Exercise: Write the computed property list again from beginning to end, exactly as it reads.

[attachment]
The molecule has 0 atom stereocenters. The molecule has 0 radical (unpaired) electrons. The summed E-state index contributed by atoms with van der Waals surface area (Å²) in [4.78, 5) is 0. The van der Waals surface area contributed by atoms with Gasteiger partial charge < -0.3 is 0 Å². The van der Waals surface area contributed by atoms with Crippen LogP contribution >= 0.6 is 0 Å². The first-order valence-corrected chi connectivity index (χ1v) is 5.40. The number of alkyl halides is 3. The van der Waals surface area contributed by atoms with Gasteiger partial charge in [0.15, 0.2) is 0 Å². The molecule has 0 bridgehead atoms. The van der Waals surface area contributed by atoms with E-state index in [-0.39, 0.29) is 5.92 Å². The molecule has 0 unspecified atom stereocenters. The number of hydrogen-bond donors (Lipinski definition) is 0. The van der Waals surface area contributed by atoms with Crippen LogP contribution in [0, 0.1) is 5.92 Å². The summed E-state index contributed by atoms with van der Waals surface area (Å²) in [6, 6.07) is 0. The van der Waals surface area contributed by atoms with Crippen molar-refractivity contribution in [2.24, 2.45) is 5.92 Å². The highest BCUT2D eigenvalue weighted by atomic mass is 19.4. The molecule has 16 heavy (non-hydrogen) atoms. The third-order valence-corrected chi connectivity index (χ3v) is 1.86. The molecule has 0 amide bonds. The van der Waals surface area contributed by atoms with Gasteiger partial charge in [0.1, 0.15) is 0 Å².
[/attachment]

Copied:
The molecule has 0 atom stereocenters. The molecule has 0 radical (unpaired) electrons. The summed E-state index contributed by atoms with van der Waals surface area (Å²) in [4.78, 5) is 0. The van der Waals surface area contributed by atoms with Gasteiger partial charge < -0.3 is 0 Å². The van der Waals surface area contributed by atoms with Crippen LogP contribution >= 0.6 is 0 Å². The first-order valence-corrected chi connectivity index (χ1v) is 5.40. The number of alkyl halides is 3. The van der Waals surface area contributed by atoms with Gasteiger partial charge in [0.15, 0.2) is 0 Å². The molecule has 0 bridgehead atoms. The van der Waals surface area contributed by atoms with E-state index in [-0.39, 0.29) is 5.92 Å². The molecule has 0 unspecified atom stereocenters. The number of hydrogen-bond donors (Lipinski definition) is 0. The van der Waals surface area contributed by atoms with Crippen LogP contribution in [0, 0.1) is 5.92 Å². The summed E-state index contributed by atoms with van der Waals surface area (Å²) in [6, 6.07) is 0. The van der Waals surface area contributed by atoms with Crippen molar-refractivity contribution in [2.24, 2.45) is 5.92 Å². The highest BCUT2D eigenvalue weighted by atomic mass is 19.4. The molecule has 16 heavy (non-hydrogen) atoms. The third-order valence-corrected chi connectivity index (χ3v) is 1.86. The molecule has 0 amide bonds. The van der Waals surface area contributed by atoms with Gasteiger partial charge in [0.1, 0.15) is 0 Å².